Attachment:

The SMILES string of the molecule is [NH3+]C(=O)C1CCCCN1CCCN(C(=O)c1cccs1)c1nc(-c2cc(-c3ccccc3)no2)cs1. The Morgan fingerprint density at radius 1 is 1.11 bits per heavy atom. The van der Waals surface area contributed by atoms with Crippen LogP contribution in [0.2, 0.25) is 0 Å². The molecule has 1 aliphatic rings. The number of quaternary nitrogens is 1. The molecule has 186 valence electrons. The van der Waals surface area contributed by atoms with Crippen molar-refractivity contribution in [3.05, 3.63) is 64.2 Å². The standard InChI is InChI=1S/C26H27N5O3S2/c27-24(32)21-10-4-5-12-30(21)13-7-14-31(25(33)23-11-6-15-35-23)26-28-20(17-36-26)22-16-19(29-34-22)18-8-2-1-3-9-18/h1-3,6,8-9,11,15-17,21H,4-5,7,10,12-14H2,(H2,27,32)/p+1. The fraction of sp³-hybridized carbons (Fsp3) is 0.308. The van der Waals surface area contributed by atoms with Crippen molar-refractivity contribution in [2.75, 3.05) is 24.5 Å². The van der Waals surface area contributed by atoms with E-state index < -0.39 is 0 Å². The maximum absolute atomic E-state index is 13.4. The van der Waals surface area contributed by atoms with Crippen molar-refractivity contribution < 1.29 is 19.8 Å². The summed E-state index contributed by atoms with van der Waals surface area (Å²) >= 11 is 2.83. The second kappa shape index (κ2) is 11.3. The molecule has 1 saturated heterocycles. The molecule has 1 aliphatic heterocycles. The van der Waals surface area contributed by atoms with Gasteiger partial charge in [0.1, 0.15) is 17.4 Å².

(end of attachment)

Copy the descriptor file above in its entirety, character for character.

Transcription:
The SMILES string of the molecule is [NH3+]C(=O)C1CCCCN1CCCN(C(=O)c1cccs1)c1nc(-c2cc(-c3ccccc3)no2)cs1. The Morgan fingerprint density at radius 1 is 1.11 bits per heavy atom. The van der Waals surface area contributed by atoms with Crippen LogP contribution in [0.2, 0.25) is 0 Å². The molecule has 1 aliphatic rings. The number of quaternary nitrogens is 1. The molecule has 186 valence electrons. The van der Waals surface area contributed by atoms with Crippen molar-refractivity contribution in [3.05, 3.63) is 64.2 Å². The standard InChI is InChI=1S/C26H27N5O3S2/c27-24(32)21-10-4-5-12-30(21)13-7-14-31(25(33)23-11-6-15-35-23)26-28-20(17-36-26)22-16-19(29-34-22)18-8-2-1-3-9-18/h1-3,6,8-9,11,15-17,21H,4-5,7,10,12-14H2,(H2,27,32)/p+1. The fraction of sp³-hybridized carbons (Fsp3) is 0.308. The van der Waals surface area contributed by atoms with Crippen molar-refractivity contribution in [2.75, 3.05) is 24.5 Å². The van der Waals surface area contributed by atoms with E-state index < -0.39 is 0 Å². The maximum absolute atomic E-state index is 13.4. The van der Waals surface area contributed by atoms with Crippen molar-refractivity contribution < 1.29 is 19.8 Å². The summed E-state index contributed by atoms with van der Waals surface area (Å²) >= 11 is 2.83. The second kappa shape index (κ2) is 11.3. The molecule has 1 saturated heterocycles. The molecule has 1 aliphatic heterocycles. The van der Waals surface area contributed by atoms with Gasteiger partial charge in [0.1, 0.15) is 17.4 Å².